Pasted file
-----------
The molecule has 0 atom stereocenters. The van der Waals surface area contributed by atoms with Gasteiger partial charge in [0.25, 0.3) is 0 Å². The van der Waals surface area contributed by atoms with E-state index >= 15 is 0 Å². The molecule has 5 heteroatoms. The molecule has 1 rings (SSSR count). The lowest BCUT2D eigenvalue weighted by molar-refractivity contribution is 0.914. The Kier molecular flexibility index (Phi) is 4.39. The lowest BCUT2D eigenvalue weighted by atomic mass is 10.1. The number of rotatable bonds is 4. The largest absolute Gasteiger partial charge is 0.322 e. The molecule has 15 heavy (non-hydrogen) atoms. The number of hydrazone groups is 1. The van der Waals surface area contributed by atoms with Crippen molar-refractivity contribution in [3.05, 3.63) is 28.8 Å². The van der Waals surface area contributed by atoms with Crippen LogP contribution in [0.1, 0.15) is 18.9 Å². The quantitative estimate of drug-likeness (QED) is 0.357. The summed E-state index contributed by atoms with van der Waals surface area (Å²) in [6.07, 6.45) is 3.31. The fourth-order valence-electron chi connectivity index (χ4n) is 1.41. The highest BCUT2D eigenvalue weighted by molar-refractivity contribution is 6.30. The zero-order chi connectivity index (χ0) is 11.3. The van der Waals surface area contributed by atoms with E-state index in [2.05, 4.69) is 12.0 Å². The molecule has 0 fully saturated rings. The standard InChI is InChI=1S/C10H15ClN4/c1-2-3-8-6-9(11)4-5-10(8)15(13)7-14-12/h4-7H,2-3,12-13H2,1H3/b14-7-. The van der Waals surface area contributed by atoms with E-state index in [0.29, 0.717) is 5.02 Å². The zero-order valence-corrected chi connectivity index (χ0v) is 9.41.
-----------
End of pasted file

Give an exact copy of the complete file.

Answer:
The molecule has 0 atom stereocenters. The van der Waals surface area contributed by atoms with Gasteiger partial charge in [0.25, 0.3) is 0 Å². The van der Waals surface area contributed by atoms with E-state index >= 15 is 0 Å². The molecule has 5 heteroatoms. The molecule has 1 rings (SSSR count). The lowest BCUT2D eigenvalue weighted by molar-refractivity contribution is 0.914. The Kier molecular flexibility index (Phi) is 4.39. The lowest BCUT2D eigenvalue weighted by atomic mass is 10.1. The number of rotatable bonds is 4. The largest absolute Gasteiger partial charge is 0.322 e. The molecule has 15 heavy (non-hydrogen) atoms. The number of hydrazone groups is 1. The van der Waals surface area contributed by atoms with Crippen molar-refractivity contribution in [3.05, 3.63) is 28.8 Å². The van der Waals surface area contributed by atoms with Crippen LogP contribution in [0.1, 0.15) is 18.9 Å². The quantitative estimate of drug-likeness (QED) is 0.357. The summed E-state index contributed by atoms with van der Waals surface area (Å²) in [6.07, 6.45) is 3.31. The fourth-order valence-electron chi connectivity index (χ4n) is 1.41. The highest BCUT2D eigenvalue weighted by molar-refractivity contribution is 6.30. The zero-order chi connectivity index (χ0) is 11.3. The van der Waals surface area contributed by atoms with E-state index in [2.05, 4.69) is 12.0 Å². The molecule has 0 fully saturated rings. The standard InChI is InChI=1S/C10H15ClN4/c1-2-3-8-6-9(11)4-5-10(8)15(13)7-14-12/h4-7H,2-3,12-13H2,1H3/b14-7-. The van der Waals surface area contributed by atoms with E-state index in [0.29, 0.717) is 5.02 Å². The zero-order valence-corrected chi connectivity index (χ0v) is 9.41.